Thursday, May 26, 2005

Judge Bradford v. Freedom of Religion

Christians in this society continue to complain about their freedom of religion being compromised since they cannot pray in public schools or display the Ten Commandments on government property.

Imagine how a Christian might feel if a judge ordered him to stop teaching Christianity to his own child in his own home. This is exactly what happened to Thomas E. Jones Jr. and Tammie U. Bristol of Indianapolis. During their divorce proceedings, a judge inserted (without request from either parent) a paragraph into the settlement document that prohibits them from teaching their religion, Wicca, to their son. Their particular brand of Wicca does not include witchcraft or nudity. It is simply the worship of the duality and holiness of nature. The practice does not harm their child (at least not any more so than, say, hanging a statue of a bloody crucified corpse above the dinner table).
As there is no danger involved, Jones and Bristol have a Constitutional right to teach their religion to their child. That right is being hijacked by the apparently Wicca-averse Judge Cale J. Bradford.

Christians of America, THIS is an example of freedom of religion being compromised. Jones and Bristol are not attempting to put Wiccan documents on the lawn of the Indiana Statehouse. They are not trying to enter public schools and teach children about Wicca. They are not even attempting to put a “Happy Yule” sign in their front lawn. They only want to impart their beliefs to their child. And they have been forbidden by the court to do so.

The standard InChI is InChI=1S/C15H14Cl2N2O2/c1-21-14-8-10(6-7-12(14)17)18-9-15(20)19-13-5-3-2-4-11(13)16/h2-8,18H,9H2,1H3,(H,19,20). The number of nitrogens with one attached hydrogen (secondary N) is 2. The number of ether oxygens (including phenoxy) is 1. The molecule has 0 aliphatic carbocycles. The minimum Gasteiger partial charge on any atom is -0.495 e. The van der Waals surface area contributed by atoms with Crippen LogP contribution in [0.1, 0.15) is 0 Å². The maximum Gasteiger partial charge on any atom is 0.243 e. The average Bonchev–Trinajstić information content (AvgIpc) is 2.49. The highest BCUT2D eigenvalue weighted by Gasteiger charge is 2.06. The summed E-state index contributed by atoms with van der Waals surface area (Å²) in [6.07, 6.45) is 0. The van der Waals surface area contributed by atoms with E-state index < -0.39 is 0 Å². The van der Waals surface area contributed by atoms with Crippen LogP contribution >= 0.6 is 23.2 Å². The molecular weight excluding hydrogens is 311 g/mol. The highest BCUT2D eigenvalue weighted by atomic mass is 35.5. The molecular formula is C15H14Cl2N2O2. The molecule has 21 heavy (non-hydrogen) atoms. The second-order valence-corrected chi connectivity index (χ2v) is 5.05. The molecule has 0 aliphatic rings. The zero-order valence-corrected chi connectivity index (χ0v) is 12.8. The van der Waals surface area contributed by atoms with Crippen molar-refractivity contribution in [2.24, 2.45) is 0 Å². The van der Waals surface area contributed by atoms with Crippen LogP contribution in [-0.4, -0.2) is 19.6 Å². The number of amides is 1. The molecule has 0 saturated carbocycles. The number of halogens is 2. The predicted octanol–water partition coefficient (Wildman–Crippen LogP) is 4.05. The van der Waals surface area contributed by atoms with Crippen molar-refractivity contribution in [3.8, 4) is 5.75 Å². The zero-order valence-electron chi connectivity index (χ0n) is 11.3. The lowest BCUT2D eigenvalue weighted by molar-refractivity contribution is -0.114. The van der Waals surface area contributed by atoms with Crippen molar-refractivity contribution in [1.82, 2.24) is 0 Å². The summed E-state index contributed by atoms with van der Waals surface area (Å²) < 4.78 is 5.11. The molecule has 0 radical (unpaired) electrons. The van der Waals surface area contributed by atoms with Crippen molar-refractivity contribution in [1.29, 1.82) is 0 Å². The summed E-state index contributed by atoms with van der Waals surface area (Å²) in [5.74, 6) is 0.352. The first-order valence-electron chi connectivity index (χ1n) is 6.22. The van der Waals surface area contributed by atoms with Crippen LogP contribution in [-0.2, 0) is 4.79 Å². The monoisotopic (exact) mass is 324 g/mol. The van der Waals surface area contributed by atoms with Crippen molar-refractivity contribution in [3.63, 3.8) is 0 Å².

So the next time you as Christians feel that your freedom of religion is being threatened by something like the performance of a play about a gay Jesus-like character, consider how fortunate you are that nobody forbids you from worshipping your God, or taking your children to Sunday School, or standing on the corner of Broadripple Avenue at midnight shouting to drunk college kids that they are going to hell.

Freedom of Religion was written to protect the Jones-Bristol family. It was not written to protect the majority’s right to tyranny ala Judge Bradford.


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